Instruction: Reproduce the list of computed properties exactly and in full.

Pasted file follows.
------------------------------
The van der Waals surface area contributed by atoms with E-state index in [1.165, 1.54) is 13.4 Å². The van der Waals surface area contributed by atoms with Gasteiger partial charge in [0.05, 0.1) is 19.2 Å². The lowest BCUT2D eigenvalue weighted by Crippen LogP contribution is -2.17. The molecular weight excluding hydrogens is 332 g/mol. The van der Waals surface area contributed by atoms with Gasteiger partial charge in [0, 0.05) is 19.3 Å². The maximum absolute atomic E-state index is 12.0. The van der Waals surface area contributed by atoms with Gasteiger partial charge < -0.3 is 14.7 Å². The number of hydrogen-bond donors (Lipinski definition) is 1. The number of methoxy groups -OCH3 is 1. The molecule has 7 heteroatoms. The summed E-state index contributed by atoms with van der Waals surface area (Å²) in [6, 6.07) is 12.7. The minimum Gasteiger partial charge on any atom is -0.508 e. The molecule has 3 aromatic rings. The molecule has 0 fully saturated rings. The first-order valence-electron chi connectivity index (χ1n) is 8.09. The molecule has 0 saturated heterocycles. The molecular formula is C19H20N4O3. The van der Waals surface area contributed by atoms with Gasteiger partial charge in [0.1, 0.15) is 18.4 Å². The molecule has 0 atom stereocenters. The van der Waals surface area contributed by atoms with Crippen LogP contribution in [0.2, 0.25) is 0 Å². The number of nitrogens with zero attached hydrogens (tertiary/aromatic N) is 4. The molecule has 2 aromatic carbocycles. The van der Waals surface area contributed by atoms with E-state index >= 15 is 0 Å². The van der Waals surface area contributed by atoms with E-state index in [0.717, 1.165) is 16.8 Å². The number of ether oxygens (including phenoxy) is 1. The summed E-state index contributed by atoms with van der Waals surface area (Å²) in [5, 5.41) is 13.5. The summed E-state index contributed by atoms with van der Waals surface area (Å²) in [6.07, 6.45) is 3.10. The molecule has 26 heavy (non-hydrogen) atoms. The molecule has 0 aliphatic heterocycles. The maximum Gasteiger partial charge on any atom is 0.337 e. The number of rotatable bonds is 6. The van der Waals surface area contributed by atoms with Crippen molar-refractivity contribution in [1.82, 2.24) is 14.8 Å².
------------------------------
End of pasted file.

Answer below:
The van der Waals surface area contributed by atoms with E-state index in [1.165, 1.54) is 13.4 Å². The van der Waals surface area contributed by atoms with Gasteiger partial charge in [0.05, 0.1) is 19.2 Å². The lowest BCUT2D eigenvalue weighted by Crippen LogP contribution is -2.17. The molecular weight excluding hydrogens is 332 g/mol. The van der Waals surface area contributed by atoms with Gasteiger partial charge in [0, 0.05) is 19.3 Å². The maximum absolute atomic E-state index is 12.0. The van der Waals surface area contributed by atoms with Gasteiger partial charge < -0.3 is 14.7 Å². The number of hydrogen-bond donors (Lipinski definition) is 1. The number of methoxy groups -OCH3 is 1. The molecule has 7 heteroatoms. The summed E-state index contributed by atoms with van der Waals surface area (Å²) in [6, 6.07) is 12.7. The minimum Gasteiger partial charge on any atom is -0.508 e. The molecule has 3 aromatic rings. The molecule has 0 fully saturated rings. The first-order valence-electron chi connectivity index (χ1n) is 8.09. The molecule has 0 saturated heterocycles. The molecular formula is C19H20N4O3. The van der Waals surface area contributed by atoms with Gasteiger partial charge in [0.1, 0.15) is 18.4 Å². The molecule has 0 atom stereocenters. The van der Waals surface area contributed by atoms with Crippen LogP contribution in [0.2, 0.25) is 0 Å². The number of nitrogens with zero attached hydrogens (tertiary/aromatic N) is 4. The molecule has 2 aromatic carbocycles. The van der Waals surface area contributed by atoms with E-state index >= 15 is 0 Å². The van der Waals surface area contributed by atoms with E-state index in [0.717, 1.165) is 16.8 Å². The number of ether oxygens (including phenoxy) is 1. The summed E-state index contributed by atoms with van der Waals surface area (Å²) in [5, 5.41) is 13.5. The summed E-state index contributed by atoms with van der Waals surface area (Å²) in [6.07, 6.45) is 3.10. The molecule has 26 heavy (non-hydrogen) atoms. The molecule has 0 aliphatic heterocycles. The maximum Gasteiger partial charge on any atom is 0.337 e. The number of rotatable bonds is 6. The van der Waals surface area contributed by atoms with Crippen molar-refractivity contribution in [1.82, 2.24) is 14.8 Å².